Menswear company sets its sights on improving the customer experience
Tailored Brands has taken steps to identify shoppers and drive customer satisfaction.
The menswear company operates more than 1,400 locations in the U.S. and Canada, as well as digital channels, across a variety of brands. By partnering with ForeSee, Tailored Brands now has a solution that manages all customer experience (CX) intelligence from one centralized location.
Using the ForeSee CX Suite, Tailored Brands now listens to, captures, measures and benchmarks customer feedback across web, mobile, store or locations, and contact centers. As a result, the solution delivers a unified view of the customer, and provides scientific measurement of CX across the entire customer journey.
After completing a successful pilot program, the company is now ready to expand the suite’s functionality to measure customer satisfaction across all of its retail brands and omnichannel experiences, including web, store locations, and fulfillment. The CX measurement solution delivers methodology-backed, calibrated customer feedback and insights — the foundation needed to fully represent the customer experience at Tailored Brands.
“At Tailored Brands, we pride ourselves on providing world class customer service, so our goal is not just to meet our customers’ expectations, but to exceed them whenever possible,” said Mark Neutze, executive VP, store operations and real estate, Tailored Brands. “With the methodology behind ForeSee CX Suite, we will be able to better identify and act on important customer satisfaction drivers across all of our customer touchpoints.”
Tailored Brands’ is applying technology across its banners, including Men's Wearhouse, Jos. A. Bank, Joseph Abboud, Moores Clothing for Men and K&G. The company also operates an international corporate apparel and workwear group consisting of Dimensions, Alexandra and Yaffy in the United Kingdom, and Twin Hill in the United States.
Developers: New centers warrant new co-tenancy clauses
With department stores being replaced by gyms and office space, retail tenants who signed on for the traffic generated by traditional anchors are of the opinion that the co-tenancy clauses in their leases need restructuring. At a forum staged by Jones Lang LaSalle at its New York office yesterday, two noted mall developers agreed.
“We need to get together with all of our retailers and revisit co-tenancy. The way it stands now doesn’t make sense at all,” said Stephen Lebovitz, president and CEO of CBL Properties. “We will work with the retailers, but it all depends on how their sales go as new anchors establish themselves.”
Retail leasing managers worry that anchor back-fills like medical clinics and restaurants won’t bring shoppers to the mall like department stores did, but panelist Joseph Coradino, chairman and CEO of PREIT, begged to differ.
“I’m not sure I agree that restaurants don’t bring in shoppers. It’s early in the game,” he said, though he added that current co-tenancy clauses were "archaic.”
Coradino was sure of one thing: The move of malls toward more dining and entertainment options is an abiding reality. “Not too long ago all our centers were 50% apparel. Now it’s closer to 30 to 40%,” he said.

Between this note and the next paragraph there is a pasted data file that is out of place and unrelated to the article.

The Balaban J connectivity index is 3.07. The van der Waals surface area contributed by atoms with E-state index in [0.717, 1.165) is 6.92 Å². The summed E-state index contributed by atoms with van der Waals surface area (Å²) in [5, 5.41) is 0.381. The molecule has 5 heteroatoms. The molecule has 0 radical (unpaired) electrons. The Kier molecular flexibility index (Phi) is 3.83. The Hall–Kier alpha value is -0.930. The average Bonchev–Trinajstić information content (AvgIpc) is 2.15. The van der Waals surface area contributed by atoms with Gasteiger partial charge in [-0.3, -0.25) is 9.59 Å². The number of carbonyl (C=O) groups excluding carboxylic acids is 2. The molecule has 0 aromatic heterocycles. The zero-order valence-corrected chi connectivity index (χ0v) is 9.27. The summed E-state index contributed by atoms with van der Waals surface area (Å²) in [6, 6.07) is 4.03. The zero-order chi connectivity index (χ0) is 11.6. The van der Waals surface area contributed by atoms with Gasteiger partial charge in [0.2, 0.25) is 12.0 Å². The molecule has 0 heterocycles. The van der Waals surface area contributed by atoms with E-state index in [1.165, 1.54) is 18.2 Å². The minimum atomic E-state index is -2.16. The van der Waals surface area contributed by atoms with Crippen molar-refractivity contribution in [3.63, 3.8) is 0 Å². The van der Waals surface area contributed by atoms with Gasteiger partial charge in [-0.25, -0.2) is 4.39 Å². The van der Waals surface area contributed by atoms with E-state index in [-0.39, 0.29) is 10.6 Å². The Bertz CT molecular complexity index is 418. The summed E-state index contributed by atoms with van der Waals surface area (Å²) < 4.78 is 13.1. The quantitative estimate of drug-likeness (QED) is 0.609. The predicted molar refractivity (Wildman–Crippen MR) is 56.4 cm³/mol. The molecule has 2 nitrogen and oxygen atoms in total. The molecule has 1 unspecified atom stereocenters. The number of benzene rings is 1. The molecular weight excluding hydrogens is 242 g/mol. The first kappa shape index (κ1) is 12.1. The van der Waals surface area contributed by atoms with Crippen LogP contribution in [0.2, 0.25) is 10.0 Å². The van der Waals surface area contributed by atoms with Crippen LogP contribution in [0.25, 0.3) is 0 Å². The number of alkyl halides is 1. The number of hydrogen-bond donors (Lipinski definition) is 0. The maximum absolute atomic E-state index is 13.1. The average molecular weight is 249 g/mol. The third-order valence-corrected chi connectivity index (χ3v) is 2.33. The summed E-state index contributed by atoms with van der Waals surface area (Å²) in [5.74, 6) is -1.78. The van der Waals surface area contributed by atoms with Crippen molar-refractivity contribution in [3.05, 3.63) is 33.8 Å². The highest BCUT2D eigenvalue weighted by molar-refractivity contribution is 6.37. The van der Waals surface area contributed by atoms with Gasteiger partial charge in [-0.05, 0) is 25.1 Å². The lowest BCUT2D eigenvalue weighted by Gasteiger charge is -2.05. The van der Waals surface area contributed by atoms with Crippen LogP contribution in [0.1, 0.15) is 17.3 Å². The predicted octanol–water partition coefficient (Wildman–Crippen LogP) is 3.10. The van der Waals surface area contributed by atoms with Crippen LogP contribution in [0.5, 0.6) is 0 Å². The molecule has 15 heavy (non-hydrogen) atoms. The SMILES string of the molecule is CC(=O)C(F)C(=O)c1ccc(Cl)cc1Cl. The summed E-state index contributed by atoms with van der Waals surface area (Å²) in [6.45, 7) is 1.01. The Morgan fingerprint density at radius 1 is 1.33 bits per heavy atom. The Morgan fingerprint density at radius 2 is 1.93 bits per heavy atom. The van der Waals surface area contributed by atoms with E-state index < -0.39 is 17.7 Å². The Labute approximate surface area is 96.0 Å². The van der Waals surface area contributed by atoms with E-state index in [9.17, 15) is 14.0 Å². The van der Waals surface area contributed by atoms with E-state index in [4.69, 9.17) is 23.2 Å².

Lebovitz suggested that a different metric be created for the traffic-building contribution of non-department store anchors. “It’s hard to say that the Whole Foods shopper is not shopping the mall. What we see is the creation of customer shopping patterns of [grocery shoppers] coming to the mall and cross-shopping on other days,” he said.
Mall owners do have a responsibility to pick the restaurants that will deliver the most shoppers, Lebovitz said, noting that local, chef-driven restaurant concepts draw more rave reviews than customers.
“National chains like Olive Garden know what they’re doing in our environment and will do seven to eight million dollars in sales, whereas the local restaurant will only do two million,” he said.
Analysis: How acquisition of TaskRabbit will benefit Ikea
The acquisition of TaskRabbit allows Ikea to efficiently remove one key barrier (the dislike of furniture assembly) for a segment of customers that have until this point avoided Ikea.
Ikea' core customer is very online savvy. Magid's Retail Pulse study finds that younger customers with family (Ikea's core customers) will research purchases online prior to buying at a higher rate than typical furniture customers and engage in digital tools like Amazon Prime at a much higher rate. Fortunately, the physical nature of furniture and the desire to touch and feel has kept Ikea somewhat insulated from the "Amazon Effect." Ikea knows that this insulation is only temporary as digital tools advance and thus Ikea is embracing the digital needs of its core customers through this new capability.
This (acquisition of TaskRabbit) will have the effect of opening up Ikea to customers who may not have considered them in the past due to assembly avoidance. How big this "assembly avoider" segment is I’m not sure, but I think Ikea's move speaks to the fact that it is not insignificant.
TaskRabbit and Ikea both gain from this partnership due to the fact that TaskRabbit finds itself at the center of thousands of Ikea customers who have a very specific need that TaskRabbit can address. Ikea gains from the fact that customers searching for help with upcoming tasks (and who are thus at a key point in their purchase journey where Ikea wants to interact with them) will see Ikea offerings.
Ikea is addressing one of the key desires of the on-demand culture, which is to provide a service WHEN and HOW customers need it. Millennials desire not to be marketed to, but rather to be provided with a service offering that removes friction, and this partnership holds the potential to do just that.